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Int J Biol Macromol. 2015 Aug;79:63-71. doi: 10.1016/j.ijbiomac.2015.04.048. Epub 2015 Apr 30.

Composite alginate and gelatin based bio-polymeric wafers containing silver sulfadiazine for wound healing.

Author information

1
Department of Pharmaceutical, Chemical & Environmental Sciences, Faculty of Engineering and Science, University of Greenwich at Medway, Central Avenue, Chatham Maritime, ME4 4TB Kent, UK. Electronic address: joshboat40@gmail.com.
2
Department of Pharmaceutical, Chemical & Environmental Sciences, Faculty of Engineering and Science, University of Greenwich at Medway, Central Avenue, Chatham Maritime, ME4 4TB Kent, UK.

Abstract

Lyophilized wafers comprising sodium alginate (SA) and gelatin (GE) (0/100, 75/25, 50/50, 25/75, 0/100 SA/GE, respectively) with silver sulfadiazine (SSD, 0.1% w/w) have been developed for potential application on infected chronic wounds. Polymer-drug interactions and physical form were characterized by Fourier transform infrared spectroscopy (FTIR) and X-ray diffraction (XRD), respectively, while morphological structure was examined using scanning electron microscopy (SEM). Functional characteristics [(mechanical hardness and adhesion using texture analyzer, and swelling capacity)] of blank wafers were determined in order to select the optimal formulations for drug loading. Finally, the in vitro drug dissolution properties of two selected drug loaded wafers were investigated. There was an increase in hardness and a decrease in mucoadhesion with increasing GE content. FTIR showed hydrogen bonding and electrostatic interaction between carboxyl of SA and amide of GE but no interaction between the polymers and drug was observed, with XRD showing that SSD remained crystalline during gel formulation and freeze-drying. The results suggest that 75/25 SA/GE formulations are the ideal formulations due to their uniformity and optimal mucoadhesivity and hydration. The drug loaded wafers showed controlled release of SSD over a 7h period which is expected to reduce bacterial load within infected wounds.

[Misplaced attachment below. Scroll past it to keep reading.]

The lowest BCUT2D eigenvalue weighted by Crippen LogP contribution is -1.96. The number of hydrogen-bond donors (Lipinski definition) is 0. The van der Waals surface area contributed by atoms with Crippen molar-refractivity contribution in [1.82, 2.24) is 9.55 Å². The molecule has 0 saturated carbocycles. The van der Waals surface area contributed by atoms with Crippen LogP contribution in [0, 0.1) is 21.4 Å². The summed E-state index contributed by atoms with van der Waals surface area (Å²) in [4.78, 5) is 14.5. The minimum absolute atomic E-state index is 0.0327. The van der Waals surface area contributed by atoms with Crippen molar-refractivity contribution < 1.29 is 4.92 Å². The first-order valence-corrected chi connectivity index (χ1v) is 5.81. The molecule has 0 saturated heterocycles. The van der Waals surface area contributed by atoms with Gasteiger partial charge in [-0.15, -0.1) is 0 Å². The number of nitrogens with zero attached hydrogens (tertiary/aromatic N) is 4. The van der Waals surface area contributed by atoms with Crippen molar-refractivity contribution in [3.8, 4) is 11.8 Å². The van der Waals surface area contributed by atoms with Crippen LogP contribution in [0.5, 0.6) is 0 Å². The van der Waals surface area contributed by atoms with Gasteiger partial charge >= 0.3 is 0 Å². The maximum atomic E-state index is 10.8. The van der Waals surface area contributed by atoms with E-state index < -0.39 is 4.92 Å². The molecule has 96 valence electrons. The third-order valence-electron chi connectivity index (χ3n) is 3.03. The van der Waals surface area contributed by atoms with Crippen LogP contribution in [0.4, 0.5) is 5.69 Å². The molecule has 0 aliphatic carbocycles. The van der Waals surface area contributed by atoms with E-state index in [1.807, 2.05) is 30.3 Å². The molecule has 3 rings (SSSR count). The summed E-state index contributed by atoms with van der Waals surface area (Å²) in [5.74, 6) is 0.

KEYWORDS:

Bio-polymeric; Wafers; Wound healing

PMID:
25936500
DOI:
10.1016/j.ijbiomac.2015.04.048
[Indexed for MEDLINE]

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